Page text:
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Territorial Disputes Japan has territorial issues with three of its neighbours. Each and every instance seems intractable, and each is a major issue in Japan’s relations with those neighbours. North of Hokkaido, Japan claims the four islands that it calls the ‘Northern Territories’. To Japan’s northwest is Takeshima, claimed by the South Koreans. West of Japan is the Senkakus, which China claims. Nearby lie lucrative gas fields that could ease the burden of energy security on both sides.This post is the second of three that examine the territorial disputes of Japan. Today we will examine the disputes between China and Japan. It is about a whole lot more than barren islands. Each side wishes to extend its exclusive economic zone around the gas and oil fields of the East China Sea. To make things even more interesting, the Republic of China in Taiwan also lays claim to the islands which will henceforth be referred to as the Pinnacle Islands (as named by British navigators) for the sake of neutrality.

The Pinnacle Islands

Senkaku Islands


There are eight Pinnacle Islands, each little more than barren rocks (much like the Liancourt Rocks). To the Japanese, they are Senkaku Shotou (尖閣諸島). To the Chinese, they are Diàoyútái Qúndǎo (釣魚台群島). They lie 170km from the nearest Japanese island (Ishigaki) and Taiwan. Currently they are administered by Japan (as part of Ishigaki City in Okinawa Prefecture), but both the People’s Republic of China and the Republic of China (Taiwan) claim the islands are part of the Taiwan Province.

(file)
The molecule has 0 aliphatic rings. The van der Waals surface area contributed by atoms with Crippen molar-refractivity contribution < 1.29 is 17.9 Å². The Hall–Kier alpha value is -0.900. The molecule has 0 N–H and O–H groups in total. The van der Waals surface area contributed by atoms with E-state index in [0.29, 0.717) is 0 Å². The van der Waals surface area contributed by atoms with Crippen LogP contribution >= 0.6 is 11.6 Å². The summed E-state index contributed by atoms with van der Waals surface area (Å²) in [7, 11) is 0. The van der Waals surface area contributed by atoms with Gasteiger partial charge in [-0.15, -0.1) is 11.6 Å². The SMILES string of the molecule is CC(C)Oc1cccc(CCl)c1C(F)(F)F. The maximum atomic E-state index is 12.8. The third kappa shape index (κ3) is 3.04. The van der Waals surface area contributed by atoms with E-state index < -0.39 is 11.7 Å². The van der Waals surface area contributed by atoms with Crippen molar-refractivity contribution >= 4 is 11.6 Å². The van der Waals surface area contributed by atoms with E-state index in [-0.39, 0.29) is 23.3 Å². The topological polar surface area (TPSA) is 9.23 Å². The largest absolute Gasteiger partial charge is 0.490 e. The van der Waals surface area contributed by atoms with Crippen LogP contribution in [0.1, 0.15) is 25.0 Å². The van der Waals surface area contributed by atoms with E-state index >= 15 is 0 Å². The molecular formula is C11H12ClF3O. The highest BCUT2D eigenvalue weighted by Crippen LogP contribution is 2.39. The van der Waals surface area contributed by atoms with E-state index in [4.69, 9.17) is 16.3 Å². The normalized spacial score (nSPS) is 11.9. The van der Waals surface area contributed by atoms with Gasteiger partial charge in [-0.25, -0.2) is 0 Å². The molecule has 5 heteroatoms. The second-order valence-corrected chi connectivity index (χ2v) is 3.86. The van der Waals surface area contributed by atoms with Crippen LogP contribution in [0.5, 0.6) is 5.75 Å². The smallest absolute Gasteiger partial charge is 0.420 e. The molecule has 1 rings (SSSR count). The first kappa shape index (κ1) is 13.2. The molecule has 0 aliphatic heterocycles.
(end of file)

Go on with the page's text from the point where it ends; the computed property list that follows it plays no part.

History of the Pinnacle Islands Dispute

The origins of the dispute can be found in Meiji era Japan. In 1885, the Meiji government conducted a survey of the islands and found them to be uninhabited. Chinese claims to the islands lay in the Qing Dynasty conquering of Taiwan in 1683 whereby they laid claim to its surrounding islands too. However, the remote islands were claimed by Japan in 1895, and granted to them in the Treaty of Shimonoseki which ended the First Sino-Japanese War (although the islands are not explicitly named):

“Article 2: China cedes to Japan in perpetuity and full sovereignty the following territories, together with all fortifications, arsenals, and public property thereon:— […]

(b) The island of Formosa, together with all islands appertaining or belonging to the said island of Formosa.”

This was held to be an ‘unequal treaty’ by the People’s Republic of China, who claim “in its declaration of war against Japan, the Chinese government proclaimed the abrogation of all unequal treaties concluded with Japan and declared the recovery of Taiwan and Penghu Islands.” This declaration of war was proclaimed in 1941 and the section referred to is:

“The Chinese Government hereby formally declares war on Japan. The Chinese Government further declares that all treaties, conventions, agreements and contracts regarding relations between China and Japan are and remain null and void.”

Furthermore, with their surrender, Japan agreed to the Potsdam Agreement and the Cairo Declaration. The latter explicitly mentioned Taiwan (Formosa):